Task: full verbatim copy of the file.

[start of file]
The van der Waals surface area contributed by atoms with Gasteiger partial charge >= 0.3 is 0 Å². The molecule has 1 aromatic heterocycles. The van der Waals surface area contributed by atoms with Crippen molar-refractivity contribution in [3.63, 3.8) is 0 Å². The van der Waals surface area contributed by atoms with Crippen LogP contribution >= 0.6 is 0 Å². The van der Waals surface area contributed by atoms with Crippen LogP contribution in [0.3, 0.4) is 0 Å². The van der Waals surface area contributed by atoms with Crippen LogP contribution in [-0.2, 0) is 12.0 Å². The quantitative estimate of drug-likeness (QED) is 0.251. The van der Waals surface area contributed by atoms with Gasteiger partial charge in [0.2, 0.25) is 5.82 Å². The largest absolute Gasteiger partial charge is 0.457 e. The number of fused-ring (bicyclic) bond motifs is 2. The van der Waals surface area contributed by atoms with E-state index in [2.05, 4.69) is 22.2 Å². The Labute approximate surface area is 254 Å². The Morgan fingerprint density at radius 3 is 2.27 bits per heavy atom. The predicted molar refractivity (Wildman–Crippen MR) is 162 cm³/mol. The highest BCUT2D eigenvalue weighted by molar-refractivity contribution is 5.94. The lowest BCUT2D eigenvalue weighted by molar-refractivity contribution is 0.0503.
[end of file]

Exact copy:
The van der Waals surface area contributed by atoms with Gasteiger partial charge >= 0.3 is 0 Å². The molecule has 1 aromatic heterocycles. The van der Waals surface area contributed by atoms with Crippen molar-refractivity contribution in [3.63, 3.8) is 0 Å². The van der Waals surface area contributed by atoms with Crippen LogP contribution >= 0.6 is 0 Å². The van der Waals surface area contributed by atoms with Crippen LogP contribution in [0.3, 0.4) is 0 Å². The van der Waals surface area contributed by atoms with Crippen LogP contribution in [-0.2, 0) is 12.0 Å². The quantitative estimate of drug-likeness (QED) is 0.251. The van der Waals surface area contributed by atoms with Gasteiger partial charge in [0.2, 0.25) is 5.82 Å². The largest absolute Gasteiger partial charge is 0.457 e. The number of fused-ring (bicyclic) bond motifs is 2. The van der Waals surface area contributed by atoms with E-state index in [2.05, 4.69) is 22.2 Å². The Labute approximate surface area is 254 Å². The Morgan fingerprint density at radius 3 is 2.27 bits per heavy atom. The predicted molar refractivity (Wildman–Crippen MR) is 162 cm³/mol. The highest BCUT2D eigenvalue weighted by molar-refractivity contribution is 5.94. The lowest BCUT2D eigenvalue weighted by molar-refractivity contribution is 0.0503.